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Felicity Bradstock

Felicity Bradstock

Felicity Bradstock is a freelance writer specialising in Energy and Finance. She has a Master’s in International Development from the University of Birmingham, UK.

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NatPower UK To Invest $12.8 Billion Into Battery Storage ‘Gigaparks’

  • NatPower U.K. plans to invest almost $12.8 billion in three 'gigaparks' and 10 more by 2025.
  • The investment is expected to contribute to the development of 60 gigawatt hours of battery storage.
  • The expansion of the U.K.'s battery storage capacity will support a green transition and help the government meet its climate pledges.
Battery Storage

There has been wide criticism that the U.K. government is not investing enough to achieve a green transition in line with its climate pledges. It continues to back oil and gas operations in the North Sea and has gone back and forth on several renewable energy and nuclear power plans. However, a potential new investment in the battery energy storage sector by NatPower U.K. could massively boost the country’s storage over the coming decades, thereby strengthening its renewable energy sector. 

This month, a renewables developer announced it would be investing almost $12.8 billion into a massive battery storage project. NatPower, a U.K. startup, plans to submit planning proposals for three ‘gigaparks’ across the U.K, which it hopes to follow up with 10 more parks in 2025. The U.K., like many other countries, has been slow to invest in battery storage, meaning that it continues to rely heavily on other, more polluting forms of energy sources that are viewed as more reliable.  

Countries worldwide are beginning to invest in battery storage to make their renewable energy sector more reliable. At present, much of the world’s renewable energy is only delivered to the grid when the sun is shining or the wind is blowing, making it unstable. There is often no energy being delivered from green energy projects, such as solar power, during peak evening hours. Adding batteries to renewable energy projects can help ensure that energy produced during low-demand hours can be stored and released in peak and non-production hours. 

The NatPower investment is expected to contribute to the development of 60 gigawatt hours of battery storage. Two of the new gigaparks are set to be located in the north of England, while the other will be situated in the west, to be constructed on industrial land and through leasing agreements with farmers. It is raising funds for its project pipeline through private companies and pension funds, with news of more investments expected in the coming weeks.

The company will also invest around $768 million in substations. Stefano Sommadossi, the CEO of NatPower UK, stated: “To solve the bottlenecks that are slowing the shift to clean energy, we will drive investment into the grid itself, collaborating with grid operators to deliver more than 20% of the new substations required… By investing in substations and focusing on energy storage first, we will enable the next phase of the energy transition and bring down the cost of energy for consumers.”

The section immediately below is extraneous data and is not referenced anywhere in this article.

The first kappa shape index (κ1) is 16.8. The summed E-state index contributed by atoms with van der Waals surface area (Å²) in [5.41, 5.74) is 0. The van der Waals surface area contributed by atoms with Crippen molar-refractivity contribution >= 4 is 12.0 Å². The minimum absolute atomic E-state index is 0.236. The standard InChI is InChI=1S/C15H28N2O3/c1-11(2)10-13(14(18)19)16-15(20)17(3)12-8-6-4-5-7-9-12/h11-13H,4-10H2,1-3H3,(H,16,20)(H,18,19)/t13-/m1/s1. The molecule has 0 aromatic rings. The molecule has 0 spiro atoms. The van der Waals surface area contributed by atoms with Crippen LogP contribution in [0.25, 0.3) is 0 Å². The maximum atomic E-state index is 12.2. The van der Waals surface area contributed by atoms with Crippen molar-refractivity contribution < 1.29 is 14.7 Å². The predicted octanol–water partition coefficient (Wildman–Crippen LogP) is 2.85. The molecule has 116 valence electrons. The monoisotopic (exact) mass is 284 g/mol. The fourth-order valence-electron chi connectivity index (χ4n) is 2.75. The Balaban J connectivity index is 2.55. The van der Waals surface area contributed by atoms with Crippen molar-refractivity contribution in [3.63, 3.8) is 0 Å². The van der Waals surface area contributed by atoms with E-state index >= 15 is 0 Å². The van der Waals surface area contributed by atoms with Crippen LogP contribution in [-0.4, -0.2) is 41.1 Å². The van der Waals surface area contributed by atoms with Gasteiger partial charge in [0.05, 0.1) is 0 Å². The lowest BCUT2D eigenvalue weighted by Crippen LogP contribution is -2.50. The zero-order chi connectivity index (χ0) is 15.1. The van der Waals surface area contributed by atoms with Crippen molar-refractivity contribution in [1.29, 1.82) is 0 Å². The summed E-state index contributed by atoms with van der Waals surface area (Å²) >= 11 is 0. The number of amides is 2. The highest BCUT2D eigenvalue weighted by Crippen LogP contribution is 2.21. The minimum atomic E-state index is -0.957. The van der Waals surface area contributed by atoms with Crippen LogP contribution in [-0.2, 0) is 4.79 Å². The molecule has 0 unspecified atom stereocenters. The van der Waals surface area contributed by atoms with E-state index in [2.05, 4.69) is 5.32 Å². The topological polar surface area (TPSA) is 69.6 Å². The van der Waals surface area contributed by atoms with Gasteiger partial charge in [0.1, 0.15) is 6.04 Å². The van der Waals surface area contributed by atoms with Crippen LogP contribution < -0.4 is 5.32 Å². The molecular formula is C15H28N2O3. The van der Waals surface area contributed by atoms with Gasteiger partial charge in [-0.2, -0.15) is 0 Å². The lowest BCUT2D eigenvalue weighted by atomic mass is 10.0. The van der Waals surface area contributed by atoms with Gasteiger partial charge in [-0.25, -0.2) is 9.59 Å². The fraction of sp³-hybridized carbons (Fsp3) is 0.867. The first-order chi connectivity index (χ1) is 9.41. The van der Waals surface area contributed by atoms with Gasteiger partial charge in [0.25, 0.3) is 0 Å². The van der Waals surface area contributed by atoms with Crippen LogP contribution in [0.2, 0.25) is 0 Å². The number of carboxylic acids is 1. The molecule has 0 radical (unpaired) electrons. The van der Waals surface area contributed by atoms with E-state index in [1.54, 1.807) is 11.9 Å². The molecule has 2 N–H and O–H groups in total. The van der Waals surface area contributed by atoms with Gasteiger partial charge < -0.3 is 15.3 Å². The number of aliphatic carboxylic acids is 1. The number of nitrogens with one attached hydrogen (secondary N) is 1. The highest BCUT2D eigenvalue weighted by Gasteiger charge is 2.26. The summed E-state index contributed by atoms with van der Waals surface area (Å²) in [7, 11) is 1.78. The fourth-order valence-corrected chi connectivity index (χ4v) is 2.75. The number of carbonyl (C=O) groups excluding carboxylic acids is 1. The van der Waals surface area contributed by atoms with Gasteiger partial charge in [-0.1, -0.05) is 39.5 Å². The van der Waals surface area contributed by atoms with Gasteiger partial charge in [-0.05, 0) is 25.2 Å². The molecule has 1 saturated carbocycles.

The potential investment is expected to improve the U.K.’s renewable energy project pipeline, which has been criticised for lagging behind other Western powers, such as the U.S. and EU. The U.K. has hit several hurdles in the development of its green energy industry over the last year. In September, the government failed to attract a single bid in its offshore wind auction. The government hopes to remedy this by investing nearly $1.3 billion in support of new wind power projects in the next auction. There has also been criticism over waiting times for renewable energy projects to be connected to the grid, with many renewable energy firms being told that it could take between 10 and 15 years at the current rate. This is expected to be partially tackled through a $52-billion infrastructure overhaul by National Grid. 

A report released by RenewableUK in December showed that the energy storage project pipeline, including projects that are operational, under construction, consented or being planned, had grown by over two-thirds from 2022 in terms of capacity. The project pipeline increased from 50.3 GW in December 2022 to 84.8 GW in 2023, marking an increase of 68.6 percent. 

Barnaby Wharton, the Director of Future Electricity Systems at RenewableUK, stated “It’s great to see that our battery storage pipeline has grown by over two-thirds over the last year, as this demonstrates that there’s a huge appetite among investors to enter this rapidly growing market. This puts us well on track to delivering the 30GW of flexibility which the Government says we will need by 2030 to ensure electricity supply always meets demand. Getting viable projects connected to the grid is a priority, and industry has welcomed progress on reforming the connections process.” He added, “While the battery market is booming, we need investment in even larger projects to store energy for longer, unlocking further opportunities for us to scale up this cutting-edge technology. We’re still waiting for the Government to confirm how they will stabilise revenues for long-duration projects.”

The expansion of the U.K.’s battery storage capacity will support a green transition and help the government meet its climate pledges by ensuring that the grid has a stable flow of electricity from renewable energy projects. It will also help the U.K. to eventually shift its reliance away from fossil fuels to green alternatives. 

By Felicity Bradstock for Oilprice.com


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